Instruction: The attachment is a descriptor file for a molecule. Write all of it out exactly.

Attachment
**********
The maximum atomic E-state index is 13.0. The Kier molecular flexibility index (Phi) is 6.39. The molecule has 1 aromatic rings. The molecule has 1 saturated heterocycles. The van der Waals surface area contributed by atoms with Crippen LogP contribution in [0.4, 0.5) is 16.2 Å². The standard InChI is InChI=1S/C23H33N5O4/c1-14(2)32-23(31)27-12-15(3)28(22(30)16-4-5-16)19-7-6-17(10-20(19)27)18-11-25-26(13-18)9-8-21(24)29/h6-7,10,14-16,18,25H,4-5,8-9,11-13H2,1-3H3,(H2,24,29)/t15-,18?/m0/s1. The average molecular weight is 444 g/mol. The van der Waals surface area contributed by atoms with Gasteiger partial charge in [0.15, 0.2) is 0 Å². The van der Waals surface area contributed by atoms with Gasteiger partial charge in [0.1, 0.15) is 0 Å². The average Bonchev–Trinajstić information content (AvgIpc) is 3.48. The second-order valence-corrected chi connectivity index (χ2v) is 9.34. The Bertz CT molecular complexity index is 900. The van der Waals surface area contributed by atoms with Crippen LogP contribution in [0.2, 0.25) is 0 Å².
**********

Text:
The maximum atomic E-state index is 13.0. The Kier molecular flexibility index (Phi) is 6.39. The molecule has 1 aromatic rings. The molecule has 1 saturated heterocycles. The van der Waals surface area contributed by atoms with Crippen LogP contribution in [0.4, 0.5) is 16.2 Å². The standard InChI is InChI=1S/C23H33N5O4/c1-14(2)32-23(31)27-12-15(3)28(22(30)16-4-5-16)19-7-6-17(10-20(19)27)18-11-25-26(13-18)9-8-21(24)29/h6-7,10,14-16,18,25H,4-5,8-9,11-13H2,1-3H3,(H2,24,29)/t15-,18?/m0/s1. The average molecular weight is 444 g/mol. The van der Waals surface area contributed by atoms with Gasteiger partial charge in [0.15, 0.2) is 0 Å². The van der Waals surface area contributed by atoms with Gasteiger partial charge in [0.1, 0.15) is 0 Å². The average Bonchev–Trinajstić information content (AvgIpc) is 3.48. The second-order valence-corrected chi connectivity index (χ2v) is 9.34. The Bertz CT molecular complexity index is 900. The van der Waals surface area contributed by atoms with Crippen LogP contribution in [0.2, 0.25) is 0 Å².